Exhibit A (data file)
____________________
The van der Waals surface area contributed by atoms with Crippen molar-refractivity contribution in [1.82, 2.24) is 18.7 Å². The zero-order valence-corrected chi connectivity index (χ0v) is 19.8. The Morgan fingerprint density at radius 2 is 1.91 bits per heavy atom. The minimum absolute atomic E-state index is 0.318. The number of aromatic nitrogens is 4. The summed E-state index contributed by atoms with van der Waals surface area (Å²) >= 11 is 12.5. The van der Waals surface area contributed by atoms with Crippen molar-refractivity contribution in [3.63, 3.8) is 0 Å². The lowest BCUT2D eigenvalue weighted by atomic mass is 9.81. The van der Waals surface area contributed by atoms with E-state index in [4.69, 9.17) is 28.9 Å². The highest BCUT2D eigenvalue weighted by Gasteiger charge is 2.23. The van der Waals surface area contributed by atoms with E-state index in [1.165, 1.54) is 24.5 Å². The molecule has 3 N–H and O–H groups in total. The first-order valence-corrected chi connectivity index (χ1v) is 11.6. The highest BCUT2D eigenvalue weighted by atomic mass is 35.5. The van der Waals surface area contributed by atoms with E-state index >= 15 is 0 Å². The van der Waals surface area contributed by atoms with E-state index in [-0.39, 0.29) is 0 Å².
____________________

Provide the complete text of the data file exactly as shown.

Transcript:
The van der Waals surface area contributed by atoms with Crippen molar-refractivity contribution in [1.82, 2.24) is 18.7 Å². The zero-order valence-corrected chi connectivity index (χ0v) is 19.8. The Morgan fingerprint density at radius 2 is 1.91 bits per heavy atom. The minimum absolute atomic E-state index is 0.318. The number of aromatic nitrogens is 4. The summed E-state index contributed by atoms with van der Waals surface area (Å²) >= 11 is 12.5. The van der Waals surface area contributed by atoms with Crippen molar-refractivity contribution in [3.63, 3.8) is 0 Å². The lowest BCUT2D eigenvalue weighted by atomic mass is 9.81. The van der Waals surface area contributed by atoms with E-state index in [4.69, 9.17) is 28.9 Å². The highest BCUT2D eigenvalue weighted by Gasteiger charge is 2.23. The van der Waals surface area contributed by atoms with E-state index in [1.165, 1.54) is 24.5 Å². The molecule has 3 N–H and O–H groups in total. The first-order valence-corrected chi connectivity index (χ1v) is 11.6. The highest BCUT2D eigenvalue weighted by atomic mass is 35.5. The van der Waals surface area contributed by atoms with E-state index >= 15 is 0 Å². The van der Waals surface area contributed by atoms with E-state index in [-0.39, 0.29) is 0 Å².